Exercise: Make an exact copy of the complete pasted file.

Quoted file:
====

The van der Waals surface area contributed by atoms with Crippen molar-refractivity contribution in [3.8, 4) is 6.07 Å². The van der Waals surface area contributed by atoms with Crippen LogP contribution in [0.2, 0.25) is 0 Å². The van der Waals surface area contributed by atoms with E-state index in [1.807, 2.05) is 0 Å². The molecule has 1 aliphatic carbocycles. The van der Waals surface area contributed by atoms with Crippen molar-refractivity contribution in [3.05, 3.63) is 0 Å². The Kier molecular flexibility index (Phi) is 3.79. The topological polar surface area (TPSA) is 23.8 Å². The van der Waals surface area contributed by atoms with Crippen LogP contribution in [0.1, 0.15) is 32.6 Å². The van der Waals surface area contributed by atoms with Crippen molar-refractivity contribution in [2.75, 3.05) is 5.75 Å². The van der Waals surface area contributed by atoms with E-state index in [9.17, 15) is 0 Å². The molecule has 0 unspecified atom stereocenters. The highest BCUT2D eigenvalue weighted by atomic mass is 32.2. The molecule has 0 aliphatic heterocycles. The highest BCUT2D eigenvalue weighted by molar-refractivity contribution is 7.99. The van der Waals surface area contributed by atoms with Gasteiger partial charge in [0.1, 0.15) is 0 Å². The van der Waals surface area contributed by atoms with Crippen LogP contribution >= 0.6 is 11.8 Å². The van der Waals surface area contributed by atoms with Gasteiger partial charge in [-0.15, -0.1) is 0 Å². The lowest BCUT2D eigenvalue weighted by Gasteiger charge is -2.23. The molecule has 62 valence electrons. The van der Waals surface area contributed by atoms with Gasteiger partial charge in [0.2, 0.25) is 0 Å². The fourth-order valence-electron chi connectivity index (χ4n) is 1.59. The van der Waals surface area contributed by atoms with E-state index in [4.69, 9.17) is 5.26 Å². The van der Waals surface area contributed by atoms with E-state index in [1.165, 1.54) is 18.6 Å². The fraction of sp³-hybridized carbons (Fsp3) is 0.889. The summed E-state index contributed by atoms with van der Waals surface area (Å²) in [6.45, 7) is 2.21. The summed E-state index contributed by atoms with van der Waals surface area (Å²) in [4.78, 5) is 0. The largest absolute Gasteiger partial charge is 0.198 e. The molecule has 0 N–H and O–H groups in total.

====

The van der Waals surface area contributed by atoms with Crippen molar-refractivity contribution in [3.8, 4) is 6.07 Å². The van der Waals surface area contributed by atoms with Crippen LogP contribution in [0.2, 0.25) is 0 Å². The van der Waals surface area contributed by atoms with E-state index in [1.807, 2.05) is 0 Å². The molecule has 1 aliphatic carbocycles. The van der Waals surface area contributed by atoms with Crippen molar-refractivity contribution in [3.05, 3.63) is 0 Å². The Kier molecular flexibility index (Phi) is 3.79. The topological polar surface area (TPSA) is 23.8 Å². The van der Waals surface area contributed by atoms with Crippen LogP contribution in [0.1, 0.15) is 32.6 Å². The van der Waals surface area contributed by atoms with Crippen molar-refractivity contribution in [2.75, 3.05) is 5.75 Å². The van der Waals surface area contributed by atoms with E-state index in [9.17, 15) is 0 Å². The molecule has 0 unspecified atom stereocenters. The highest BCUT2D eigenvalue weighted by atomic mass is 32.2. The molecule has 0 aliphatic heterocycles. The highest BCUT2D eigenvalue weighted by molar-refractivity contribution is 7.99. The van der Waals surface area contributed by atoms with Gasteiger partial charge in [0.1, 0.15) is 0 Å². The van der Waals surface area contributed by atoms with Crippen LogP contribution >= 0.6 is 11.8 Å². The van der Waals surface area contributed by atoms with Gasteiger partial charge in [-0.15, -0.1) is 0 Å². The lowest BCUT2D eigenvalue weighted by Gasteiger charge is -2.23. The molecule has 62 valence electrons. The van der Waals surface area contributed by atoms with Gasteiger partial charge in [0.2, 0.25) is 0 Å². The fourth-order valence-electron chi connectivity index (χ4n) is 1.59. The van der Waals surface area contributed by atoms with E-state index in [4.69, 9.17) is 5.26 Å². The van der Waals surface area contributed by atoms with E-state index in [1.165, 1.54) is 18.6 Å². The fraction of sp³-hybridized carbons (Fsp3) is 0.889. The summed E-state index contributed by atoms with van der Waals surface area (Å²) in [6.45, 7) is 2.21. The summed E-state index contributed by atoms with van der Waals surface area (Å²) in [4.78, 5) is 0. The largest absolute Gasteiger partial charge is 0.198 e. The molecule has 0 N–H and O–H groups in total.